Beavers was indicted in February. Prosecutors say he pocketed campaign funds and a county stipend without paying federal taxes. He vehemently denies the charges and had some harsh words Monday for U.S. Attorney Patrick Fitzgerald.
Beavers continues to insist he is innocent of any criminal wrongdoing. But Monday, for the first time, he spoke about possible bookkeeping problems that could become the basis of his legal defense.
"I gotta hire the best accountant to show that these idiots didn't know how to count," Beavers said.
In an interview Monday outside his South Side office, the 4th District county commissioner told ABC 7 there may have been questionable transfers of money between his campaign and personal accounts, but nothing that constituted tax evasion.
"Every dime that I could take and spend on myself, the taxes was paid on," said Beavers. "It's not a question of money missing. It's a question of maybe some bad bookkeeping, you understand? But there ain't no money missing."
The government alleges the 77-year-old Democrat did not pay federal income tax on over $200,000 taken from his campaign fund and used for personal expenses including bets at casinos.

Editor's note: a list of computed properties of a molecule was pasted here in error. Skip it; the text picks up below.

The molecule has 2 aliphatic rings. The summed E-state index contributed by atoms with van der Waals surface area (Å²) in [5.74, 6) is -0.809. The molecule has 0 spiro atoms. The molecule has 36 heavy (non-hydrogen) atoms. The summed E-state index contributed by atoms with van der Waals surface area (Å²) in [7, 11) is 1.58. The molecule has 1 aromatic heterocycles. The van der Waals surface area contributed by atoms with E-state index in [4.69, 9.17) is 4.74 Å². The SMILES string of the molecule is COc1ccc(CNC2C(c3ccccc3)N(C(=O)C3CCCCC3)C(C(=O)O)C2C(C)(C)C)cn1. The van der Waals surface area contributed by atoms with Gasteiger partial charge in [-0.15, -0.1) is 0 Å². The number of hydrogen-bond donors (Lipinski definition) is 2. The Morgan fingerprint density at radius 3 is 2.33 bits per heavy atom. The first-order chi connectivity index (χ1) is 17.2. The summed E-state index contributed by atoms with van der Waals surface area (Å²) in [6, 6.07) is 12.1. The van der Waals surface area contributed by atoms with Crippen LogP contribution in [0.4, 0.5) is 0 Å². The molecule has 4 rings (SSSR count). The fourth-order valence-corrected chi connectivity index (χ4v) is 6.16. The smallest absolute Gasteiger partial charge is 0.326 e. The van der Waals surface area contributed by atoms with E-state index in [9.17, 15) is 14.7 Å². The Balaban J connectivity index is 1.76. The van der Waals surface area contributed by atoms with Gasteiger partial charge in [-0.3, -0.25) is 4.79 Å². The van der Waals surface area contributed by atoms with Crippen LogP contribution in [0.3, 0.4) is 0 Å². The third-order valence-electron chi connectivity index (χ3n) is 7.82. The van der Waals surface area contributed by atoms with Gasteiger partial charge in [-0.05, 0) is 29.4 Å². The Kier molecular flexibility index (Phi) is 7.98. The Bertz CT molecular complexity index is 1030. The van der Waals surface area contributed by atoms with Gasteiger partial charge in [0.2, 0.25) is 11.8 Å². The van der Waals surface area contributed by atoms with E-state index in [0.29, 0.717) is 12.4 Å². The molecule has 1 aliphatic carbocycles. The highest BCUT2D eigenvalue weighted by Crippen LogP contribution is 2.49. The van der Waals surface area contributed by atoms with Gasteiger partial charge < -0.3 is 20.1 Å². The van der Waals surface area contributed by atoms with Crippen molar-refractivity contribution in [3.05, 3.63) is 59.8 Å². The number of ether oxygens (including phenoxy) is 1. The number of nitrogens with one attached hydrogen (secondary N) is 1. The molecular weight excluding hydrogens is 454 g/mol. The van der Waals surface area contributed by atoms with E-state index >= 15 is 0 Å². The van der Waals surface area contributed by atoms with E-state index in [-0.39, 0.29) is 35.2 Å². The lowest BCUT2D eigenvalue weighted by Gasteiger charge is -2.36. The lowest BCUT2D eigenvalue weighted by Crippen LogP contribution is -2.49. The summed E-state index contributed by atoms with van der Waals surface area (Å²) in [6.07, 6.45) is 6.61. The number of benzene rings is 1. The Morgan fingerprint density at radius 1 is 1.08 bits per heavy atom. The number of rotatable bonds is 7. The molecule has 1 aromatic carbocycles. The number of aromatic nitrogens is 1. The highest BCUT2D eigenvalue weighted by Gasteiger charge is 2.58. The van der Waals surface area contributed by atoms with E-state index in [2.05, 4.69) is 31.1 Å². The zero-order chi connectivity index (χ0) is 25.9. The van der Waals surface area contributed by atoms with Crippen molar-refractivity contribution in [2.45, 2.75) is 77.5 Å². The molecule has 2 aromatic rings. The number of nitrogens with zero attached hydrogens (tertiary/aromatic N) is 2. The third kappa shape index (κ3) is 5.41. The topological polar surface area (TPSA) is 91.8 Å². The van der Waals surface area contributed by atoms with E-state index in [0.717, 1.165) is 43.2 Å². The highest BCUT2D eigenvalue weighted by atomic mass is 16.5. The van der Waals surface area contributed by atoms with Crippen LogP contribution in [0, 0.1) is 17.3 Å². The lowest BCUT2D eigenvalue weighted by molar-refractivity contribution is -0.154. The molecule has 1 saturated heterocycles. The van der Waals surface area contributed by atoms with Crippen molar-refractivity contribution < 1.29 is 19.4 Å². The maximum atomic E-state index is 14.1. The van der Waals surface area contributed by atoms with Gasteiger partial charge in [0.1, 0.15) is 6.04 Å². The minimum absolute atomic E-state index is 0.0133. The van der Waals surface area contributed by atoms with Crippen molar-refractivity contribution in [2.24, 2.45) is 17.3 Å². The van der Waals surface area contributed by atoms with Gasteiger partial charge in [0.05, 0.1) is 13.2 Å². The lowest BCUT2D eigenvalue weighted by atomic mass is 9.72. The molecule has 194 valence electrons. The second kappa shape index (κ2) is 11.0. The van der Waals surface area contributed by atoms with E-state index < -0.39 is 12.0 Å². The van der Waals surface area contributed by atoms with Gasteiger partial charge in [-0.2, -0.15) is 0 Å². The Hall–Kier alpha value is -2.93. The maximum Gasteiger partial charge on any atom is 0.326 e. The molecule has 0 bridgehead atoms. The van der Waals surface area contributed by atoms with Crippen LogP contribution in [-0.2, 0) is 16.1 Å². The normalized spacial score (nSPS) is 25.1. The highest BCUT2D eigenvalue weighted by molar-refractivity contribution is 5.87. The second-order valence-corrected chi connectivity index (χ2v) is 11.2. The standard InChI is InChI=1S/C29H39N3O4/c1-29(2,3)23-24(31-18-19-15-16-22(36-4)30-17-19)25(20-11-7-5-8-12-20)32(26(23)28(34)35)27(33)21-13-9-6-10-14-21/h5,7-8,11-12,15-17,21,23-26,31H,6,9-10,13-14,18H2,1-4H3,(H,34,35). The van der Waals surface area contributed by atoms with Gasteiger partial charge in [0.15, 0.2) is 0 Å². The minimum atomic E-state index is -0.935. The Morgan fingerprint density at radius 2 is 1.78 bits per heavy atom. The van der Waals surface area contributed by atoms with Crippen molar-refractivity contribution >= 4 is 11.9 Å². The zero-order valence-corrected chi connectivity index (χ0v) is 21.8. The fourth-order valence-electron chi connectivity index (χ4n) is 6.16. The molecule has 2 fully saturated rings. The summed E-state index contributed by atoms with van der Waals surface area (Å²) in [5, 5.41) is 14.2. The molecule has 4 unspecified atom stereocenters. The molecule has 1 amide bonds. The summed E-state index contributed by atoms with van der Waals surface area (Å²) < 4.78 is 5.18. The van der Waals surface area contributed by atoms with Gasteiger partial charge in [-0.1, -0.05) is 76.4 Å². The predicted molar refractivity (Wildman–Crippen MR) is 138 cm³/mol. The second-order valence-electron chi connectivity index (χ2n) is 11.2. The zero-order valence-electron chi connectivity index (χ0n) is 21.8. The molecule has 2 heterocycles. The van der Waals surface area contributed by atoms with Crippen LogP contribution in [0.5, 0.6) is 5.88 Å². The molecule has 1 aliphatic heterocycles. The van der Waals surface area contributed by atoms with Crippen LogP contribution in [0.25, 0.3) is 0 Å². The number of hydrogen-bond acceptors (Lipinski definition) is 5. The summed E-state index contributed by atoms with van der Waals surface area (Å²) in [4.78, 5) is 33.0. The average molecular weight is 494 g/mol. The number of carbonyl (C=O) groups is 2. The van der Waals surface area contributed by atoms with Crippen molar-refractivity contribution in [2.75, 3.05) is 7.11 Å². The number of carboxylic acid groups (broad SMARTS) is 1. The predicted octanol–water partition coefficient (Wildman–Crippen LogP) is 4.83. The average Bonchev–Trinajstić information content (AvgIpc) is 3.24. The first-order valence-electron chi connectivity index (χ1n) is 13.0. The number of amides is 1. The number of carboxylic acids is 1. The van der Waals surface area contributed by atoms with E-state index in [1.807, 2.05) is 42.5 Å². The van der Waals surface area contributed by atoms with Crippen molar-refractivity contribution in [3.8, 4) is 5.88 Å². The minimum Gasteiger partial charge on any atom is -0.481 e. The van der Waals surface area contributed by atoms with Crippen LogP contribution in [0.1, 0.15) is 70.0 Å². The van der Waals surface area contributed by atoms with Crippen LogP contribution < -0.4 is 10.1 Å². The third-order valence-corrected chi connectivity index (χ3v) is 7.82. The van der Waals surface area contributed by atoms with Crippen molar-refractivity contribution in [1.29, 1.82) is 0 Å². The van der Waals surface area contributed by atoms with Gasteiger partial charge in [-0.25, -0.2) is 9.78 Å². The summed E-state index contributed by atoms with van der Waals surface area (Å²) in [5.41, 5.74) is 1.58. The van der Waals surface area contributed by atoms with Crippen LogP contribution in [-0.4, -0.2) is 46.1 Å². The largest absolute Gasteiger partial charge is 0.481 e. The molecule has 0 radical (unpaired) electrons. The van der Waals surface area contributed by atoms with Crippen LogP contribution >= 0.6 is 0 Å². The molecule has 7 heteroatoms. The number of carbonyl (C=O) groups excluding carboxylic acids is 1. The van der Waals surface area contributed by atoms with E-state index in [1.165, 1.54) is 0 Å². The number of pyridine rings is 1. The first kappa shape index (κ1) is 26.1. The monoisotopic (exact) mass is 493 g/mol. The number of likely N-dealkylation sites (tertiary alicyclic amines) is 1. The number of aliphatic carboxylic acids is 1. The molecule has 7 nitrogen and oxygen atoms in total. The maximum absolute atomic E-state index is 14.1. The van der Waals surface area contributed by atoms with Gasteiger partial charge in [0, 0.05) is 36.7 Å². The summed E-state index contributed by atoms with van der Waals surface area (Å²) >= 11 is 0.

Beavers says he is being prosecuted because in 2009 he refused U.S. Attorney Fitzgerald's request that Beavers work undercover as an FBI informant. He suggested Monday there are independent witnesses who will back up his claim.
"Two years ago, I told people that they came to me and wanted me to be a stool pigeon," Beavers said.
On the website BeaversDefenseFund.com, Monday night's $125 per person fundraiser is advertised as happening at the Navy Pier McDonald's restaurant. Monday afternoon, it was suddenly moved to the pier's more private Crystal Garden.
Commissioner Beavers says the fact his donors give to a legal defense fund is another layer of protection for them.
"I don't have to identify the people, I don't have to say nothing, I don't have to report this, I don't have to report that," said Beavers. "It's a legal fund. It's for my legal fees."
Earlier Monday, several other politicians who wished to remain anonymous said they support Commissioner Beavers, but would not do so publicly fearing they might raise the ire of the U.S. attorney's office.